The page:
Skip to main content
ARS Home » Research » Publications at this Location » Publication #157630


item Eller, Fred
item Taylor, Scott

Submitted to: Journal of the American Oil Chemists' Society
Publication Type: Peer Reviewed Journal
Publication Acceptance Date: 9/25/2004
Publication Date: 10/1/2004
Citation: Eller, F.J., Taylor, S.L., Curren, M.S. 2004. Use of liquid carbon dioxide to remove hexane from soybean oil. Journal of the American Oil Chemists' Society. 81(10):989-992.

Interpretive Summary: Soybean oil is generally extracted from soybeans using the solvent hexane which is flammable, toxic and hazardous to the environment. To separate the hexane from the soybean oil, a great deal of energy as heat is required to distill the solvent. Researchers at the National Center for Agricultural Utilization Research, Peoria, Illinois, studied the use of liquid carbon dioxide as an alternative to current energy intensive methods employing heat to separate hexane from soybean oil. Passing liquid carbon dioxide at 25 C and 1350 psi through a mixture of hexane and soybean oil was found to be very effective at separating the hexane from the soybean oil. The amount of hexane remaining in the soybean oil depended on how much carbon dioxide was passed through the mixture, the more carbon dioxide, the less residual hexane. Liquid carbon dioxide decreased the concentration of hexane to less than 20 ppm, which is well below what current distillation methods achieve. Carbon dioxide is inexpensive, non-toxic, non-flammable, and the liquid carbon dioxide method to separate hexane from soybean oil/hexane mixtures is effective, environmentally-friendly and is less energy intensive than standard distillation methods.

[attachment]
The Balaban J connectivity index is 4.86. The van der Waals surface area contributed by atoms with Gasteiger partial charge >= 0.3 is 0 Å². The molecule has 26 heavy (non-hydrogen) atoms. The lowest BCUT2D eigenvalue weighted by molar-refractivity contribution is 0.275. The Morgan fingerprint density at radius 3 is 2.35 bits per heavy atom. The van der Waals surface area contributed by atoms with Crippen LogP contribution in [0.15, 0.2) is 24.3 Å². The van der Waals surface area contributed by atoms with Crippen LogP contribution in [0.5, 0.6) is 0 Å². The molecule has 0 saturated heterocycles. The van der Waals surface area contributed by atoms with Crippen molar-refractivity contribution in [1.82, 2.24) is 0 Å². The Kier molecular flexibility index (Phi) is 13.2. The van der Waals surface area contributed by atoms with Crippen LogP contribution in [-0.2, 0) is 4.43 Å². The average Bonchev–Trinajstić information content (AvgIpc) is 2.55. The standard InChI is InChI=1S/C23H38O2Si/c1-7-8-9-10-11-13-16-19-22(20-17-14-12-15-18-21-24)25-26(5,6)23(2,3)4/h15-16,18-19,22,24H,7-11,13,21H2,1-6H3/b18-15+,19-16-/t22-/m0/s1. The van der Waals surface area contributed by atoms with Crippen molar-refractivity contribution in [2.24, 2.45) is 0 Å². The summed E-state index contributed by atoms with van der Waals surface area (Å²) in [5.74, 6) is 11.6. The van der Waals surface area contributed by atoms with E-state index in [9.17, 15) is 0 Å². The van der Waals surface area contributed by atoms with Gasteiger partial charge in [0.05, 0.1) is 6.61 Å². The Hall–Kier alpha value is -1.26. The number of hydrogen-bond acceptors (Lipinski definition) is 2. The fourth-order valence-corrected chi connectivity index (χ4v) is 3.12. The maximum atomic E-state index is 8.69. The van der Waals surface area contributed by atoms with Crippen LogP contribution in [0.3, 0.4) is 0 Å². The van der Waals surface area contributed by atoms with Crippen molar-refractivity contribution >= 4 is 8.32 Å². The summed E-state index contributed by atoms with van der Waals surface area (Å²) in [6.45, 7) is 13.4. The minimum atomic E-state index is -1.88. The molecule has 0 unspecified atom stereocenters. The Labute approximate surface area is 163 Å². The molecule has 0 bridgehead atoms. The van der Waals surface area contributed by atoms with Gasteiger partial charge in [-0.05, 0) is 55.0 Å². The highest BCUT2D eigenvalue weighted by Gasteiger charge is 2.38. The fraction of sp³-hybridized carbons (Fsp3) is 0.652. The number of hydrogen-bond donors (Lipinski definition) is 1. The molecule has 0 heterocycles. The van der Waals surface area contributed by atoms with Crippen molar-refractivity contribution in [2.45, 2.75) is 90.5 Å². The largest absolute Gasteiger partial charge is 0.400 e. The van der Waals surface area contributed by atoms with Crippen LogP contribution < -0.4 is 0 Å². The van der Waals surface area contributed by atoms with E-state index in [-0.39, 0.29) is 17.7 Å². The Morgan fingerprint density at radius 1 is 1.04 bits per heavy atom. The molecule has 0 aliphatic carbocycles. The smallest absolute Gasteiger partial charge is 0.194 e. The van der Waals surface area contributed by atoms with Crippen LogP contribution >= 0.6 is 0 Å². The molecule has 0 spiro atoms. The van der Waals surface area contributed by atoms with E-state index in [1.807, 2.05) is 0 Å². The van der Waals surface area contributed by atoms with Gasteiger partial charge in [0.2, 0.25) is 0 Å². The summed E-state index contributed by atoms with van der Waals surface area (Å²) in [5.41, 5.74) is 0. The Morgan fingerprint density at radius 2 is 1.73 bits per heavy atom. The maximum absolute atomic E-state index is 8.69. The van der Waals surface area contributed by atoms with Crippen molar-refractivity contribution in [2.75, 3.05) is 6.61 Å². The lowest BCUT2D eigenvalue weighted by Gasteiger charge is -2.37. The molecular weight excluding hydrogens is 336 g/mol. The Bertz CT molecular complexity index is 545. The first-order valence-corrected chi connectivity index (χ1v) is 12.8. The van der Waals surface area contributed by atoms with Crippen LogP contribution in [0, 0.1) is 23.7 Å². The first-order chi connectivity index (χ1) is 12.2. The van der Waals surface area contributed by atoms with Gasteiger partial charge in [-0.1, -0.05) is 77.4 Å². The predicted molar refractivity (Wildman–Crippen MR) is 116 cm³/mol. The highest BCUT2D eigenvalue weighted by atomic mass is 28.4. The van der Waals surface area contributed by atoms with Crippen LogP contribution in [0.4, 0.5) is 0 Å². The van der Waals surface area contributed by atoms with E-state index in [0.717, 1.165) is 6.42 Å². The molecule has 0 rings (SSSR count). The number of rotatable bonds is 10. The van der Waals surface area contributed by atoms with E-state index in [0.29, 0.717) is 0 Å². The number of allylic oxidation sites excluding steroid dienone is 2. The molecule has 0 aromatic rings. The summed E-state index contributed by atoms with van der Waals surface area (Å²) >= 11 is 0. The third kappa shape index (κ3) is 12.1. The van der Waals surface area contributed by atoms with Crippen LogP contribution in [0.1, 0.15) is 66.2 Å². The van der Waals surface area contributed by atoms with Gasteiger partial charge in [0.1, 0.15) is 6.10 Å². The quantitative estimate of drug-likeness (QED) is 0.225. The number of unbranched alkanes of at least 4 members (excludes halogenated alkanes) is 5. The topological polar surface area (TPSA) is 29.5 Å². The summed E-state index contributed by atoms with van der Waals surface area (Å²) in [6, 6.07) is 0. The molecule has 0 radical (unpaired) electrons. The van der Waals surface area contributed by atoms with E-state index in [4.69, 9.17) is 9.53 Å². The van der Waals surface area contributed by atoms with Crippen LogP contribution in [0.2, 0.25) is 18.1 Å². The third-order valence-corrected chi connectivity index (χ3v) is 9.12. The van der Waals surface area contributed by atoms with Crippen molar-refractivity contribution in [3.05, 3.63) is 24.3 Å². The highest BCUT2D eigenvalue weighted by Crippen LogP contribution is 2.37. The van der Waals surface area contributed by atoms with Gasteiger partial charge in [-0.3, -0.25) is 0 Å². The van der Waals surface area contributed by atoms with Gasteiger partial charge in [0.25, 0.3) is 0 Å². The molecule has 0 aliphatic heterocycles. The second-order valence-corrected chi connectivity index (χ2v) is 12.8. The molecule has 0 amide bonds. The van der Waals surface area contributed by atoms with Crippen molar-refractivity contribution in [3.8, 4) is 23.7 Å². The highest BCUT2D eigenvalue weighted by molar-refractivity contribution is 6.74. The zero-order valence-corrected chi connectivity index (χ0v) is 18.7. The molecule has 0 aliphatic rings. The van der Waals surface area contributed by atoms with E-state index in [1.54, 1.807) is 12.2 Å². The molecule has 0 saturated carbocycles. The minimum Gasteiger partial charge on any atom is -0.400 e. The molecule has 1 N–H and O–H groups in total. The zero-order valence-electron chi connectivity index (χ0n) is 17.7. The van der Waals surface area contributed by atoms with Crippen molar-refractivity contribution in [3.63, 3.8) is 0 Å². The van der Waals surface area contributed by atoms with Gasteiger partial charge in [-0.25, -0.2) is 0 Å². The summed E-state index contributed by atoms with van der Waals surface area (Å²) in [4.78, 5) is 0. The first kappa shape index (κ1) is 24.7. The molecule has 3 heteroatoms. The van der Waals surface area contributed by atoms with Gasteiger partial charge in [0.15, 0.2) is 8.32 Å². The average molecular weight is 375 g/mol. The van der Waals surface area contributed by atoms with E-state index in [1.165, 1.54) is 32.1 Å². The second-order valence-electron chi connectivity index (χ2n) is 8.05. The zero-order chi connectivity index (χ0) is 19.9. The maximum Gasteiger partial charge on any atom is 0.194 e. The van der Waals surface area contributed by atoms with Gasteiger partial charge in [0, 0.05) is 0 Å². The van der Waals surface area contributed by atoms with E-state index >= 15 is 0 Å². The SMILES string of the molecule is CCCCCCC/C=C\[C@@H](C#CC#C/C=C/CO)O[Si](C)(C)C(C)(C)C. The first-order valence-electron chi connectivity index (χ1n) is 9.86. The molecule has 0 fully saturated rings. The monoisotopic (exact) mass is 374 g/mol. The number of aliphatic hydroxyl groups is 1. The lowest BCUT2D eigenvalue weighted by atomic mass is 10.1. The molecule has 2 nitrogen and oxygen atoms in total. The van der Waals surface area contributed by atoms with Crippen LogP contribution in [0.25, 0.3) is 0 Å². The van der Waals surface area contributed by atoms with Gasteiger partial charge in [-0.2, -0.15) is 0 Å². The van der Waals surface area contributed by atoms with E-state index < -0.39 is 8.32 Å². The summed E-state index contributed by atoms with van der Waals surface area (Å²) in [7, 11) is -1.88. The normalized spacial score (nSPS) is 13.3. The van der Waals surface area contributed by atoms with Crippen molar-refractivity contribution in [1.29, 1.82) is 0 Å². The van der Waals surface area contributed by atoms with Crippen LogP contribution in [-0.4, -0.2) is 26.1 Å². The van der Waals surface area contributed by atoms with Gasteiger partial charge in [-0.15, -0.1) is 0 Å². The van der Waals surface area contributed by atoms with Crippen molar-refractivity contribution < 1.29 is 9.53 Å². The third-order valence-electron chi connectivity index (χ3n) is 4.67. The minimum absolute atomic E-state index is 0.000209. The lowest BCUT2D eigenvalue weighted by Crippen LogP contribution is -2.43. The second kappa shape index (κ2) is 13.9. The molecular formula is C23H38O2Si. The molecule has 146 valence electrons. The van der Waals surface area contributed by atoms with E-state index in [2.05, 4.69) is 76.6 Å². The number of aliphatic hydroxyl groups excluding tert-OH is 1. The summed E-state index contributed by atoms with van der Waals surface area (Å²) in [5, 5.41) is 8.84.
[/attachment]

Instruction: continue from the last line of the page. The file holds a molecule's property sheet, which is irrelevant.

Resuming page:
Technical Abstract: The use of liquid carbon dioxide (L-CO2) was investigated as a means to remove the solvent hexane from the mixture of soybean oil (SBO) and hexane resulting from the hexane extraction of soybeans. Two concentrations of hexane in soybean oil were investigated, representing the concentration after the first stage stripper (i.e., 10% hexane) as well as 25% hexane. Using a fractionation tower, L-CO2 at 25oC and 1350 psi was passed through 50 mL of the hexane/SBO mixture at a rate of 3-4 L/min (expanded gas). Five different volumes of CO2 (i.e., 100, 200, 300, 500 and 1000 liters expanded gas) were tested to determine the amount of L-CO2 required to effectively remove the hexane from the mixture. After passing through the hexane/SBO mixture, the expanded CO2 was passed through a chilled collection vial to capture hexane as well as any SBO extracted with the hexane. The SBO was subsequently removed from the fractionation column and analyzed for residual hexane using ISO Method 9832:2002. There was no clear relationship between the amount of hexane collected and liters of CO2, however, there was significantly more hexane collected from the 25% sample than from the 10% sample. It is hypothesized that the collection efficiency for hexane was low. The amount of SBO extracted with the L-CO2 increased with liters of CO2 used and significantly more SBO was collected from the 25% sample. The hexane may be acting as a co-solvent to increase the solubility of the SBO in the L-CO2. Residual hexane decreased as the amount of L-CO2 used increased and the residual hexane was less than 20 ppm with 200 liters CO2. This research demonstrates the effectiveness of using L-CO2 to remove hexane from mixtures of hexane and SBO at both low pressures and temperatures thus saving energy costs.